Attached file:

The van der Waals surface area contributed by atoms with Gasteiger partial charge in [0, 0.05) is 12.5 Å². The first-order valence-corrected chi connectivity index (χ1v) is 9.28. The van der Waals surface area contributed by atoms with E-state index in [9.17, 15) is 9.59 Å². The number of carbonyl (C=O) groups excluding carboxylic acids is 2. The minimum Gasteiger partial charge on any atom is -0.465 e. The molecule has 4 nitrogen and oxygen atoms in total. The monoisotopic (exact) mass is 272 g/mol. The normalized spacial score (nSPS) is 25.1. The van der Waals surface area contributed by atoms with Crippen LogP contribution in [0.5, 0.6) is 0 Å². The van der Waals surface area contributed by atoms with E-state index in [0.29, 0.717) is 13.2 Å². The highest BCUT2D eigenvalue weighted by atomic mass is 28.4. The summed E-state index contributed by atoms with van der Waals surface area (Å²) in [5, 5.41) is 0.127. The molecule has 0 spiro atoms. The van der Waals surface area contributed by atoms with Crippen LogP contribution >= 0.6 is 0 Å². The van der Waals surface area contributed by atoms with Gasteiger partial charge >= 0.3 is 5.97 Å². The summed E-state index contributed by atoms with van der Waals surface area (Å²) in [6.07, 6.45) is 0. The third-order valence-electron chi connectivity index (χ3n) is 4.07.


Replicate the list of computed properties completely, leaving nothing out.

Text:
The van der Waals surface area contributed by atoms with Gasteiger partial charge in [0, 0.05) is 12.5 Å². The first-order valence-corrected chi connectivity index (χ1v) is 9.28. The van der Waals surface area contributed by atoms with E-state index in [9.17, 15) is 9.59 Å². The number of carbonyl (C=O) groups excluding carboxylic acids is 2. The minimum Gasteiger partial charge on any atom is -0.465 e. The molecule has 4 nitrogen and oxygen atoms in total. The monoisotopic (exact) mass is 272 g/mol. The normalized spacial score (nSPS) is 25.1. The van der Waals surface area contributed by atoms with Crippen LogP contribution in [0.5, 0.6) is 0 Å². The van der Waals surface area contributed by atoms with E-state index in [0.29, 0.717) is 13.2 Å². The highest BCUT2D eigenvalue weighted by atomic mass is 28.4. The summed E-state index contributed by atoms with van der Waals surface area (Å²) in [5, 5.41) is 0.127. The molecule has 0 spiro atoms. The van der Waals surface area contributed by atoms with Crippen LogP contribution >= 0.6 is 0 Å². The van der Waals surface area contributed by atoms with Gasteiger partial charge >= 0.3 is 5.97 Å². The summed E-state index contributed by atoms with van der Waals surface area (Å²) in [6.07, 6.45) is 0. The third-order valence-electron chi connectivity index (χ3n) is 4.07.